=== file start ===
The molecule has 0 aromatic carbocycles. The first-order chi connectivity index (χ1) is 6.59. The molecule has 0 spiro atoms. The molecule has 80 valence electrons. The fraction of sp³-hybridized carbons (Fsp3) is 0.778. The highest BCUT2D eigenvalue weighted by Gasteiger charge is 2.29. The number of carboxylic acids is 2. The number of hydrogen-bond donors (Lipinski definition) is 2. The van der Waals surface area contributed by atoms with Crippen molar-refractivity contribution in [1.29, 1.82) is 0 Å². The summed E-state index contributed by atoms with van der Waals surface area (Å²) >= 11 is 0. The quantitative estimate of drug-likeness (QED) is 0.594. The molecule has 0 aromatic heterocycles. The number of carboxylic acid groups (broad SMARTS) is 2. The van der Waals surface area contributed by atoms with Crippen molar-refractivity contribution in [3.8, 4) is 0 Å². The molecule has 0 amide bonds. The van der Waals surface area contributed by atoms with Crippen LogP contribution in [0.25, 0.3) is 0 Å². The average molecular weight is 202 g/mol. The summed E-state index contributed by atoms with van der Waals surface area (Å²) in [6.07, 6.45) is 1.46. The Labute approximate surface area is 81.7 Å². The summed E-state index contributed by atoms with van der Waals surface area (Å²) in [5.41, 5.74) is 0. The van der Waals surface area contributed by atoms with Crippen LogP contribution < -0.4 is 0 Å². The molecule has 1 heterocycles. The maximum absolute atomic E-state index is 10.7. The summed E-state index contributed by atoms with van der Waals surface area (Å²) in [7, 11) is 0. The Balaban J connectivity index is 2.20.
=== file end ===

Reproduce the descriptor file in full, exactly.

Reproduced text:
The molecule has 0 aromatic carbocycles. The first-order chi connectivity index (χ1) is 6.59. The molecule has 0 spiro atoms. The molecule has 80 valence electrons. The fraction of sp³-hybridized carbons (Fsp3) is 0.778. The highest BCUT2D eigenvalue weighted by Gasteiger charge is 2.29. The number of carboxylic acids is 2. The number of hydrogen-bond donors (Lipinski definition) is 2. The van der Waals surface area contributed by atoms with Crippen molar-refractivity contribution in [1.29, 1.82) is 0 Å². The summed E-state index contributed by atoms with van der Waals surface area (Å²) >= 11 is 0. The quantitative estimate of drug-likeness (QED) is 0.594. The molecule has 0 aromatic heterocycles. The number of carboxylic acid groups (broad SMARTS) is 2. The van der Waals surface area contributed by atoms with Crippen molar-refractivity contribution in [3.8, 4) is 0 Å². The molecule has 0 amide bonds. The van der Waals surface area contributed by atoms with Crippen LogP contribution in [0.25, 0.3) is 0 Å². The average molecular weight is 202 g/mol. The summed E-state index contributed by atoms with van der Waals surface area (Å²) in [6.07, 6.45) is 1.46. The Labute approximate surface area is 81.7 Å². The summed E-state index contributed by atoms with van der Waals surface area (Å²) in [5.41, 5.74) is 0. The van der Waals surface area contributed by atoms with Crippen LogP contribution < -0.4 is 0 Å². The molecule has 1 heterocycles. The maximum absolute atomic E-state index is 10.7. The summed E-state index contributed by atoms with van der Waals surface area (Å²) in [7, 11) is 0. The Balaban J connectivity index is 2.20.